Central Bank ends fuel import subsidies – Middle East Monitor

The Central Bank of Lebanon said it had stopped supplying US dollars for oil imports, Reuters reported. The move caused prices to spike and increased pressure on the local currency, which is steadily losing value.

Although the bank said last year that it would stop supplying dollars at heavily subsidized exchange rates due to dwindling foreign exchange reserves, it continued to do so at below market prices on its Sayrafa exchange platform.

A bank spokesman said fuel importers will now have to source US dollars on the black market, where the Lebanese currency traded at around 35,000 pounds to the dollar on Monday. Sayrafa’s rate was around 28,000 last week.

“If there is more volatility in the exchange rate, there will be more volatility in the price of fuel,” said Maroun Chammas, a member of the Association of Petroleum Importing Companies. Reuters.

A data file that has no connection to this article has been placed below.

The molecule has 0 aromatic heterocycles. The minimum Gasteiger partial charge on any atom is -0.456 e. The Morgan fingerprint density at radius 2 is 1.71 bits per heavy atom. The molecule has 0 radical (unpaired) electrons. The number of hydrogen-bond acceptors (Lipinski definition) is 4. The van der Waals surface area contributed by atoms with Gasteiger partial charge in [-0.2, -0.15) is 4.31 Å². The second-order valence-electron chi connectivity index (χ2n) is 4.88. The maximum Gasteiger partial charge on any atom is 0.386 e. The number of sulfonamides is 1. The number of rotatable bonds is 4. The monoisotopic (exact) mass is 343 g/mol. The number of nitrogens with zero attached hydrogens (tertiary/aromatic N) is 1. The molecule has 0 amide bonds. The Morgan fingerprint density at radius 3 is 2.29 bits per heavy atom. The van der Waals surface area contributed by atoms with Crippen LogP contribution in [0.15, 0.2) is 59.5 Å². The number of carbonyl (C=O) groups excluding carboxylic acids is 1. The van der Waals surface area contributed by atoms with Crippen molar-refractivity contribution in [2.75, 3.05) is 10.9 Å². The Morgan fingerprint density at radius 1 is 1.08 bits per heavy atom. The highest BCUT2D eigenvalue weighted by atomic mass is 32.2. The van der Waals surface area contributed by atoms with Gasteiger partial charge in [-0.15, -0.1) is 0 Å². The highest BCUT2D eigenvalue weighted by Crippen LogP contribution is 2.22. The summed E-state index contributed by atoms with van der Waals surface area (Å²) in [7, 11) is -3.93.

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The price of 20 liters of petrol jumped 20,000 pounds on Monday, a significant increase from the regular daily fluctuations of a few thousand pounds in previous weeks.

According to Chammas, importers have so far been able to get all the dollars they need on the black market. Petrol retailers will continue to accept payment in Lebanese pounds at the daily black market rate, he added.

Lebanon is experiencing its worst economic crisis since the end of the 1975-1990 civil war, which led to financial collapse.

Edward N. Arrington